The basic model provides powerful results, but not powerful enough to start building on forecasts and statistics-based predictions; there is a need for newly specified functions where foreign trade, government expenditure, and perhaps cross-correlated structural shocks are embedded.

The Big Picture – Part 1

Posted in Dismal Economics, Moroccan Politics & Economics, Morocco, Read & Heard by Zouhair ABH on April 28, 2012

Congratulations are in order: two days ago the Finances Ministry has answered a tweet of mine, on their website, no less!

Well, the answer wasn’t interesting beyond the usual, though I would give them credit for taking the trouble; Still and all, we are a long way from making the Open Data government project worthy of what a democracy should and can aspire to. This has little to do with my own political views: unless data is made available to everyone, there is no way one can tell how official figures are computed, or how institutions like HCP, MINEFI or Bank Al Maghrib differ in the assessment they offer on growth perspective. Their methodology differs, and so do their aims; but as long as they do not unveil the working models they make theirs, the only image they project is that of opacity, if not outright incompetence.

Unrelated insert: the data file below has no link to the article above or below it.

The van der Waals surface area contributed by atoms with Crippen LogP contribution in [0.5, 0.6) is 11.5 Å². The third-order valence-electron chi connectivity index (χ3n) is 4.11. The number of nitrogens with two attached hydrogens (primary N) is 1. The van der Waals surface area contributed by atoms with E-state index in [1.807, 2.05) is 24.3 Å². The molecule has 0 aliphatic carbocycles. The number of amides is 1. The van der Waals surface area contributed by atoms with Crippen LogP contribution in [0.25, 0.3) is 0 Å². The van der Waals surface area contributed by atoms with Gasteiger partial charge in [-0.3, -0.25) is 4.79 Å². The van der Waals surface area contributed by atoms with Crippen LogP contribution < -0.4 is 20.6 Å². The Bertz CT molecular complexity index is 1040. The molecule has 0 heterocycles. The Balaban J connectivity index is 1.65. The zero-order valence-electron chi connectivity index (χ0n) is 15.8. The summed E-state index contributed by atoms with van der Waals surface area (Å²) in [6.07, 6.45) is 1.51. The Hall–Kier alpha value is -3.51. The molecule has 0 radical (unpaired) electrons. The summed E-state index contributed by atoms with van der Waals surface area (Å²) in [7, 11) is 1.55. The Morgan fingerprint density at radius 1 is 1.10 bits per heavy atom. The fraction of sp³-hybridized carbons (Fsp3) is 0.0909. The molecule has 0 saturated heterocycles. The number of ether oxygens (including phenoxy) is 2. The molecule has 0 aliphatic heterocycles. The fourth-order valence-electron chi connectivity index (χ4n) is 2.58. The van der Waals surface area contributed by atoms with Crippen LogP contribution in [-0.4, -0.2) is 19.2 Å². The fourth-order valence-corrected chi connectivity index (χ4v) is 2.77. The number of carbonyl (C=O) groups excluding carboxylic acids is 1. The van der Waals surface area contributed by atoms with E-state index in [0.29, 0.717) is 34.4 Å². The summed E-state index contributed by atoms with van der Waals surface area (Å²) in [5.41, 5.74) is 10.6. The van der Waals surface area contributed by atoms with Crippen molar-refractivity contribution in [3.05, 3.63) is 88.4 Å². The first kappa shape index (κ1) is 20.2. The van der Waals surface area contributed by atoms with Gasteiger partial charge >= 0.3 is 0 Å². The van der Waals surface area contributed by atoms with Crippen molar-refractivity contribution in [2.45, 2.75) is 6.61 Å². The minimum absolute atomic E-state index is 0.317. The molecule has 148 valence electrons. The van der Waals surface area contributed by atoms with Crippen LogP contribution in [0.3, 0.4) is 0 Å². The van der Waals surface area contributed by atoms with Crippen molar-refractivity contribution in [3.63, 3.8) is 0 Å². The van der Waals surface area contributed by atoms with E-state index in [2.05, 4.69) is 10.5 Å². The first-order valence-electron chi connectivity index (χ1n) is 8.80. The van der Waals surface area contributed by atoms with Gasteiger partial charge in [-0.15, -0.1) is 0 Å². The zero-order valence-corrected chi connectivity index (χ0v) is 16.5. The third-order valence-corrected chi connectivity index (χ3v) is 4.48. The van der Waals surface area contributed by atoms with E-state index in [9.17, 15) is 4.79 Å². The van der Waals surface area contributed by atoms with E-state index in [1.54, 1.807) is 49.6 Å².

Take HCP’s state-of-the-art PRESIMO forecast model: it was developed under joint supervision of HCP and French office for statistics INSEE. A rather comprehensive model delineated in detailed but not unnecessary fashion, yet lacks the one feature that could have made it reliable: the data it uses, it seems, dates back to the 1980s. The amount of data – or rather its sample size baffles me: are we about to use predictions from less than 60 quarters? If so, I guess my own doodling is worthy too!

Le modèle est réestimé sur les données de la comptabilité nationale (base 1998) et diffère substantiellement de sa première version élaborée, en 2005, sur les données (base 1980). Les nouvelles données des comptes nationaux ont remet en cause la spécification empirique de certains comportements. La vie normale de ce modèle macro-économétrique implique, donc, des changements plus ou moins fréquents de ses spécifications.

Consider for instance the shares of capital, labour and random productivity factors in GDP growth Y_t=A_t K_t^\alpha L_t^\beta and when log-linearized, growth is then broken down into capital and labour growth contribution, and a TFP process whose properties will be described later on.
y_t=a_t+ \alpha k_t+ \beta l_t + \epsilon_t

The following computations argue the fact that the Moroccan economy displays remarkable patterns in inputs’ contributions in generating output. I am using to that effect a relatively simple yet powerful tool to explain it; as usual, data from pre-1960 can be found and downloaded on PWT website;